Scanning Email for Confidential Data
This article applies to: Security Essentials for IT Professionals
In certain settings, e-mail software can store some or all electronic mail in files on your computer. This speeds access to e-mail, reduces the workload on mail servers, and allows you limited work even if you don’t have a network connection. Saved electronic mail also presents some unique challenges to confidential data discovery tools.
Email Application Specific Idiosyncrasies for Running Data Discovery Tools
- Warning: Using Identity Finder to shred email will shred or corrupt your entire mailbox. If confidential data is identified in an email message, to permanently delete the mail message without damaging your mailbox, open Outlook, delete the message, then empty the trash and compact your folders. If you are unsure of how to permanently delete select emails, contact your local technical support for guidelines on your specific email application.
- Scanning saved messages is a challenging task for any data discovery tool. As a general rule, cleanup is a one-time exercise; if unwanted messages are removed they’re gone without much ado.
- For Windows, IdentityFinder generally works better than Spider. For a Mac, Identity Finder does not scan Entourage or Outlook files.
Issues to Understand When Using a Data Discovery Tool to Scan Email
- On a Mac, IdentityFinder does not scan Outlook or Entourage files. People who work in a role that requires them to handle confidential data are strongly encouraged to scan mailbox folders by eye.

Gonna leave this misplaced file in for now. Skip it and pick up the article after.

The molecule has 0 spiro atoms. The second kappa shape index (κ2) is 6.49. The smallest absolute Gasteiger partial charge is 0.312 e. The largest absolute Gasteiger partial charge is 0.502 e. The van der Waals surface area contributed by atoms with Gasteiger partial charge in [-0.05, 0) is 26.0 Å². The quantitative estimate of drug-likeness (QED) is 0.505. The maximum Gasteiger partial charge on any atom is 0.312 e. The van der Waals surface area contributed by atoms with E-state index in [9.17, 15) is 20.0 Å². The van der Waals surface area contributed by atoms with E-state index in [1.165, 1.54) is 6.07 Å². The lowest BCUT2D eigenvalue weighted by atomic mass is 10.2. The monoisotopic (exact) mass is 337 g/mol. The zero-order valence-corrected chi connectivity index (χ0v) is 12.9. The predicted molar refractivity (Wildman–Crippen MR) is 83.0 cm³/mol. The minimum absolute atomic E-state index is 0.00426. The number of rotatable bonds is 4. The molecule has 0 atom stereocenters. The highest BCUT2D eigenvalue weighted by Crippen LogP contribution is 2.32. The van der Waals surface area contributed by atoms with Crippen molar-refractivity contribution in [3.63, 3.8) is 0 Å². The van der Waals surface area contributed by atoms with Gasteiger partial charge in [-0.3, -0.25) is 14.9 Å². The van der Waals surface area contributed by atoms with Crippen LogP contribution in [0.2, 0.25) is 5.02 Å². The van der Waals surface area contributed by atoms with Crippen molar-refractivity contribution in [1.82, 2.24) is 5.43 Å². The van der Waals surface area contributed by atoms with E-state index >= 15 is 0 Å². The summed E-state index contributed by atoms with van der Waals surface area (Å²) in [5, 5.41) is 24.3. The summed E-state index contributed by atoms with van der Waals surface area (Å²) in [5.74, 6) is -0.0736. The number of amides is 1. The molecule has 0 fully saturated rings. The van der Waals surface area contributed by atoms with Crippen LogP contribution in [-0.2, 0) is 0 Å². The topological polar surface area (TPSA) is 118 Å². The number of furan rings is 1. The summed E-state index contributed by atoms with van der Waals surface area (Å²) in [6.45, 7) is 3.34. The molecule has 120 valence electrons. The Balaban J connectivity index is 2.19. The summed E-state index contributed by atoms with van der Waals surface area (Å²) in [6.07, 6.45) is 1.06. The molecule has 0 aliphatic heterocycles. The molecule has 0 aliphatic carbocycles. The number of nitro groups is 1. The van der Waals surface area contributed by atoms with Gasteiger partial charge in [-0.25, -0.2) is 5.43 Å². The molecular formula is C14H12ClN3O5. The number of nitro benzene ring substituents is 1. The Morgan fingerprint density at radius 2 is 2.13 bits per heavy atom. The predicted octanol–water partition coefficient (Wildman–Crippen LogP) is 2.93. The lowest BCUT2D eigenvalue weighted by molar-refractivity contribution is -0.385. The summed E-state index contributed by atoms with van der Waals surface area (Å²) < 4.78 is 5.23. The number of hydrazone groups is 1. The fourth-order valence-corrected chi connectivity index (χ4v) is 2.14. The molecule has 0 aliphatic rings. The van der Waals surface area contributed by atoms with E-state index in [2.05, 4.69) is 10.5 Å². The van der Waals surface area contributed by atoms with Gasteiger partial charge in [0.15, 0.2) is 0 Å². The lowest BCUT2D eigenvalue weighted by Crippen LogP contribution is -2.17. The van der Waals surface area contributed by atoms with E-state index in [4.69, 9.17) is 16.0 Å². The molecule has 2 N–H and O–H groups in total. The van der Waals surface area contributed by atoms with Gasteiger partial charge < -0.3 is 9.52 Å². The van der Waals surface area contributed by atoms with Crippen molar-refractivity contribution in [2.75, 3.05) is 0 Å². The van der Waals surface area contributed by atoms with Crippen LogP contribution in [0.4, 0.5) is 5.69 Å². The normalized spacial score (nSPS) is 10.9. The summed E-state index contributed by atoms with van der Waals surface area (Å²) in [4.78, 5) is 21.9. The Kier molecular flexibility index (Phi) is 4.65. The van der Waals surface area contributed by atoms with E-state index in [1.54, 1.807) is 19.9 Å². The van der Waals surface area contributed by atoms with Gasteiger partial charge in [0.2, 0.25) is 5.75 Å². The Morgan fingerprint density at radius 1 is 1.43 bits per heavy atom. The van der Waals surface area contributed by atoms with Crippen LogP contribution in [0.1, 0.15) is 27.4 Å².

- Saved email invariably includes mail headers (a record of who mail is to and from, and how it got to you). Depending on your e-mail software, it may also include indexing information to speed access to individual messages. These elements are often full of numbers that contribute to false positives.
- Data discovery tools may not be able to direct you to a particular message or attachment. Some will give message previews, a subject line, or a date stamp to aid your search.
- Most remediation options offered by advanced data discovery tools, such as encryption or redaction, operate on an entire file with little understanding of its underlying structure. Applying these cleanup aids to saved e-mail can result in the inadvertent loss of all e-mail. Deleting or modifying unwanted messages or attachments is best done through the e-mail software that created them.
- Some e-mail applications don’t immediately or permanently delete messages. They may wind up in a trash folder or a backup copy of a mailbox. Special procedures may be necessary to insure unwanted messages are actually gone.
- Some environments have a mix of e-mail stored on local computers and original copies retained by the mail server. Extra care may be necessary to insure unwanted messages are gone from the mail server and won’t reappear at some later date.
- If you have moved from one e-mail application to another, your old mail may still exist alongside the previous software. In this case, it may be easier to delete the older, unused e-mail before scanning your computer.